Born on February 10, 1904 in Spencer, Iowa, Kenneth H. Crandall graduated from Stanford University with distinction in 1924 and that same year accepted a job with the U.S. Bureau of Mines in Wyoming as a junior petroleum engineer.
In 1925, he began a 44-year career as an exploration geologist with Standard Oil of California (now Chevron) and its subsidiaries. During the ensuing decade Crandall was assigned surface geologic mapping and stratigraphic projects across Montana, Wyoming, North and South Dakota, Nebraska, Oklahoma, Kansas, the Texas Panhandle, West Texas and southeast New Mexico.
In his career publishing debut, Crandall’s paper, “Permian Stratigraphy of Southwestern New Mexico and the Adjacent Parts of West Texas,” published in the BULLETIN in 1929 was the first to present clearly the Capitan reef’s off-reef and back-reef facies to explain the area’s stratigraphy.
In 1941, Crandall was appointed superintendent of exploration for Standard of California’s Gulf Coast subsidiary, The California Company. In that role, he became an early advocate for merging geological and geophysical data to obtain the best interpretations possible. This pioneering recognition of the benefits of teamwork in exploration led to many significant discoveries in Mississippi and Louisiana.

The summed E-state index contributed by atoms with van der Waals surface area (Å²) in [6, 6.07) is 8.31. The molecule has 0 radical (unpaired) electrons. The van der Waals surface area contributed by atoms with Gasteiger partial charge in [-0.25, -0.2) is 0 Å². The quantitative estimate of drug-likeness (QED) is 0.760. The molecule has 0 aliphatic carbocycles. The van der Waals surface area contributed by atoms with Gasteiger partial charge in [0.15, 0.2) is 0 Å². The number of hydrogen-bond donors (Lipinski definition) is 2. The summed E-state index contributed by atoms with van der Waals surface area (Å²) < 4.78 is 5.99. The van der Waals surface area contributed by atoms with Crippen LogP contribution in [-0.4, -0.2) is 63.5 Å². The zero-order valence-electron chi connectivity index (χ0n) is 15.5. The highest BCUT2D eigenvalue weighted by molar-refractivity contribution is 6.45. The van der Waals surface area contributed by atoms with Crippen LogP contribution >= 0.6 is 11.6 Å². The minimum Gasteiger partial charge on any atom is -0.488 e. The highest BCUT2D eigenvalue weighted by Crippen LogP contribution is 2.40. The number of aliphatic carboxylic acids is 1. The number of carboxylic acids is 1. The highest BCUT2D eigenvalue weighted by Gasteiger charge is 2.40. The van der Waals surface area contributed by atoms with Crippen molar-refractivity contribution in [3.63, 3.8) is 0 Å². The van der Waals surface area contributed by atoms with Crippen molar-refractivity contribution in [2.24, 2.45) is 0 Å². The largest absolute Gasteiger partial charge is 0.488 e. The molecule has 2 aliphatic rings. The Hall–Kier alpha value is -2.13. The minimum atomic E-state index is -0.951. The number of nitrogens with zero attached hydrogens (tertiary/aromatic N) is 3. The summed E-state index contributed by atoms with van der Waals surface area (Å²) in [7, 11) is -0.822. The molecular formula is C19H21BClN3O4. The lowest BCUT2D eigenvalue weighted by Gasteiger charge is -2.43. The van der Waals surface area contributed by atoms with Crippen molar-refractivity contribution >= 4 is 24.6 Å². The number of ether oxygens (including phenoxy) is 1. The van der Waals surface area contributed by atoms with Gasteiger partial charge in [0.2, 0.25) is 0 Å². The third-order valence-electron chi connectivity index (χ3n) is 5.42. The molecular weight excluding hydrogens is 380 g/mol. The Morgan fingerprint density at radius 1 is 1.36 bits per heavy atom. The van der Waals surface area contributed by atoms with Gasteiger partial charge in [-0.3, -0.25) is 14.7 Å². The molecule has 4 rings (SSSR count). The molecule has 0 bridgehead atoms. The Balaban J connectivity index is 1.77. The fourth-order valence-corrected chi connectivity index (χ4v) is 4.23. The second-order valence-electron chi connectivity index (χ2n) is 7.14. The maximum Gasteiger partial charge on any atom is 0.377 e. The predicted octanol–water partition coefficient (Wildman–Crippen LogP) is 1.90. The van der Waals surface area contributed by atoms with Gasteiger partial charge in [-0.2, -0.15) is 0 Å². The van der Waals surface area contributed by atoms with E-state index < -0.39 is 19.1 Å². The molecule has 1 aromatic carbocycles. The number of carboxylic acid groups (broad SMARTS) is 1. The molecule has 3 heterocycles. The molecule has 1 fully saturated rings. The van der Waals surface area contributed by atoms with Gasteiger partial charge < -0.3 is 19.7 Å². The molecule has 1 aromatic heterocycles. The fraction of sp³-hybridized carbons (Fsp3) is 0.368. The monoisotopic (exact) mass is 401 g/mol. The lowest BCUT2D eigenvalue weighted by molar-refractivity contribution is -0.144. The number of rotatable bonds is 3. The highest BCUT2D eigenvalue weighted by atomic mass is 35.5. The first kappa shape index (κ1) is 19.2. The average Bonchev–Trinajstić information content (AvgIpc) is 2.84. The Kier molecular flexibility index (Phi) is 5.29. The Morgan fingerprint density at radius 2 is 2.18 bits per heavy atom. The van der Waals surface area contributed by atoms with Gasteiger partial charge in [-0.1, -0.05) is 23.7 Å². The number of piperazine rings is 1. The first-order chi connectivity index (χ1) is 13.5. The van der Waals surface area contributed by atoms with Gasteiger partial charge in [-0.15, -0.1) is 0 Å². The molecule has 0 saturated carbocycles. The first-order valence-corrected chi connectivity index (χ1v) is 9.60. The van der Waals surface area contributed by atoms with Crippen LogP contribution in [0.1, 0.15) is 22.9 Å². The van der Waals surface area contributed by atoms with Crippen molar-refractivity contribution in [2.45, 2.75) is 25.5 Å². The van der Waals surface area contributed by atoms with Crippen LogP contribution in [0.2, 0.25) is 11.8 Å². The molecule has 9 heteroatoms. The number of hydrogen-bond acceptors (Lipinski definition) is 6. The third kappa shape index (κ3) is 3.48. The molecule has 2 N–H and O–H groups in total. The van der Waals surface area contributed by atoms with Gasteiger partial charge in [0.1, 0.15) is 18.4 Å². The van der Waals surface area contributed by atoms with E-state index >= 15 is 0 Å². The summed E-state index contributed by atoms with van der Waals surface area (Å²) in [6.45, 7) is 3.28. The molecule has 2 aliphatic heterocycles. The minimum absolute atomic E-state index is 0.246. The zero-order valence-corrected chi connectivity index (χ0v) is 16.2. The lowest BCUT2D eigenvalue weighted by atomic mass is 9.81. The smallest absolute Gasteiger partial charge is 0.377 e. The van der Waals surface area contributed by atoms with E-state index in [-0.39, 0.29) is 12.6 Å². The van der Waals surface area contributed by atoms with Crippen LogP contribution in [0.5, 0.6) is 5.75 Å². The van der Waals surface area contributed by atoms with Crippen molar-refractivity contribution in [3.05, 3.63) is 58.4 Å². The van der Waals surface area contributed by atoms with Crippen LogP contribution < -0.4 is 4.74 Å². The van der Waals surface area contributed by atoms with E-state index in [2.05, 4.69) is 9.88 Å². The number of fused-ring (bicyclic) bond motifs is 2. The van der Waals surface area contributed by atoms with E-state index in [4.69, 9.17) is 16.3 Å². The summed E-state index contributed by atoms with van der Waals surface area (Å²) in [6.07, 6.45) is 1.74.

In 1950, Crandall was named Vice-President, Exploration, for Standard of California and was elected to the Company’s Board of Directors in 1962. He was responsible for Standard’s worldwide exploration program for 19 years until his retirement in 1969.
Following his retirement, Crandall became a part-time geology professor at Stanford University and a consultant. In the late 1960s and the 1970s he was especially active in AAPG affairs, serving as AAPG’s 53rd president. He later became a Foundation Trustee and played a key role in the growth of the AAPG Foundation during his 10 years in that capacity. Kenneth H. Crandall was honored with AAPG’s highest award, the Sidney Powers Memorial Medal, in 1978. He died in 1987 at the age of 83.